Anselm of Canterbury. Thinking of
a Most Perfect Being or idea made it so,
his argument for God, the ontological
argument, employed by Avicenna before him.
Historians mark the years 1050 as the beginning of Europe's "High Middle Ages." There was an advance in the use of water wheels, which ground corn, sawed wood and operated bellows. And by now, Europeans were using cranks – one of the most important inventions in the history of mankind. There was a rising population, an increase in trade, a growth in the size of towns, and people migrating here and there, often from rural areas to towns, in which there were church schools. Out of these schools and monasteries, schools arose that were to be described as universities. In the late 11th century and the early 1100s they appeared in Italy, France and England for the study of arts, law, medicine, and theology.
Literacy was rising, and by the 1100s the crusades had become more aware of Aristotle, which disturbed some churchmen. When Aristotle was introduced to the West, the Church saw his works as incompatible with Christianity and banned them. The Church found Aristotle's writing in conflict with its belief in the creation described in the Old Testament, Aristotle having believed in the eternity of heaven and earth. The Church accepted Plato rather than Aristotle, including Plato's doctrine that abstractions were "real" in the sense that they were not merely labels.
In England, Anselm (1033-1109), born into a noble family, went from Benedictine monk to Archibishop of Canterbury, to conflicts with the monarchs William I and Henry I. He is considered the founder of scholasticism and a major influence in Western theology.
During this time, Aristotle – the old practitioner of observation, classification and logic – was found interesting. And against Platonism in favor of Aristotle was a French Dominican monk and university lecturer, Peter Abelard (b. 1079) who drew from Aristotle. Abelard gained fame across Europe. Students left other lecturers and came from afar to hear him. They were hungry for new insights and sensation.
Abelard held to a fundamental point in philosophy: that something should be understood before it was believed. He was proposing a division between faith and knowledge. For Abelard, faith alone did not answer the question whether one should be a Christian, a Muslim or a Hindu. He claimed that doubting led to inquiry and inquiry led to wisdom, and that by comparing arguments and choosing the best among rival alternatives one could come to truth. Influenced by Europe's recent exposure to Aristotle, he believed in dialogue as the basis of logic – Aristotle having begun his study of logic as lessons in how to succeed in the kind of debates in Plato's writings.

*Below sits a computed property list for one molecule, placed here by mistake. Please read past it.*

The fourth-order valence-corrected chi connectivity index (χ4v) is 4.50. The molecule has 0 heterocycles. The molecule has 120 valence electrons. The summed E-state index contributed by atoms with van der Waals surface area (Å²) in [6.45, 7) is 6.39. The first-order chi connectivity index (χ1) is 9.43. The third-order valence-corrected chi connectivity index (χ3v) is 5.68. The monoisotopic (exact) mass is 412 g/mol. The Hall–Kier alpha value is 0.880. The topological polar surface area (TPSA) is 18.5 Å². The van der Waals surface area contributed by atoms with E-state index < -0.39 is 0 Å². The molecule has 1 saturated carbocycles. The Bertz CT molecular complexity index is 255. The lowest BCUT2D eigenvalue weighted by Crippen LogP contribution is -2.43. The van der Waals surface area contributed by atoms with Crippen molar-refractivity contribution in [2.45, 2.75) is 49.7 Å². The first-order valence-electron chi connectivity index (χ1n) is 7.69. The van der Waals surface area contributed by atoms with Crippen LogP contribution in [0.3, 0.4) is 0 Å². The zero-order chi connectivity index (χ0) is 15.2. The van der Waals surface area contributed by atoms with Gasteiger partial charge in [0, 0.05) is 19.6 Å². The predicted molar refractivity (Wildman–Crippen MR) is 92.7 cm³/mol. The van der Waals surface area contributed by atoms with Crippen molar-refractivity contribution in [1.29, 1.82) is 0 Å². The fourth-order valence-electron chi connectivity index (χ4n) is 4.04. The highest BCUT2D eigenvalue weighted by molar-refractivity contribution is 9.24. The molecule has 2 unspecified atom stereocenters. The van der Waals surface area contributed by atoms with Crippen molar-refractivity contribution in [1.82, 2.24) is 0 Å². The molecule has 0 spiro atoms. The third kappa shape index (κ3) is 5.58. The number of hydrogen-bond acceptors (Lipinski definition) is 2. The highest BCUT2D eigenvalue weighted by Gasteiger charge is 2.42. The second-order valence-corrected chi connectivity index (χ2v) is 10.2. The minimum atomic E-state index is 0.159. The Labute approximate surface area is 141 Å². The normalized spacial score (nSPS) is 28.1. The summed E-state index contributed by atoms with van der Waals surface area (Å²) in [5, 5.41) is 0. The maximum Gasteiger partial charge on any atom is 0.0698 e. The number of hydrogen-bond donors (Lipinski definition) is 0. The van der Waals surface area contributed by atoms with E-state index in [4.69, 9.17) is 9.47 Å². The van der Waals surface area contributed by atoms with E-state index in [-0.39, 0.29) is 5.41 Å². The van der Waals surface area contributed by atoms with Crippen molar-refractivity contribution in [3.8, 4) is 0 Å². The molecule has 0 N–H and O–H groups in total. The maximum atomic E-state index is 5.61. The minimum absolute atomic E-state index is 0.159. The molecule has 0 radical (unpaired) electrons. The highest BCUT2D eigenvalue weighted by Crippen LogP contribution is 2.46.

Believing that spotting contradictions was fundamental to logic, to sharpen the minds of his students Abelard found contrary positions to each of 158 propositions drawn from scripture, which were published in a work he called Sic et Non (Thus and Otherwise) – for example the proposition that God can do all things against the limits of God's power suggested elsewhere in scripture.
Abelard not only down played Plato's abstractions, he celebrated the specifics that expressed itself in an interest in individual humans, which set him against Church tradition. The Church saw interest in biography and autobiography as concern with vanities and conceits. But in Christendom biographies and autobiographies were making a comeback, and Abelard wrote an autobiography titled The History of My Calamities, which helped rekindle interest in personality.
Abelard had fallen in love with one of his students, Heloise, the niece of a prominent Parisian clergyman, Fulbert, on the staff at the cathedral of Notre Dame. Abelard married Heloise. Marriage for the member of a religious order was a disgrace, and Abelard tried to keep it secret. Fulbert with a gang of men attacked Abelard and castrated him. Because of the castration Abelard was barred from the priesthood.
Abelard retreated to a monastery in Breton, becoming its abbot, but he left after discovering that its monks were "thugs." He joined the monastery of St. Denis but was restless there. The Church was not happy with Abelard's writings, including a book he wrote on the Trinity, and in 1141 he was condemned as a heretic. His prosecutor was St. Bernard, an abbot from the monastery of Clairvaux, who accused him and others like him of being motivated by vanity. Abelard died the following year at the age of sixty-three, while on his way to Rome to appeal the Church's ruling.
Copyright © 2009-2013 by Frank E. Smitha. All rights reserved.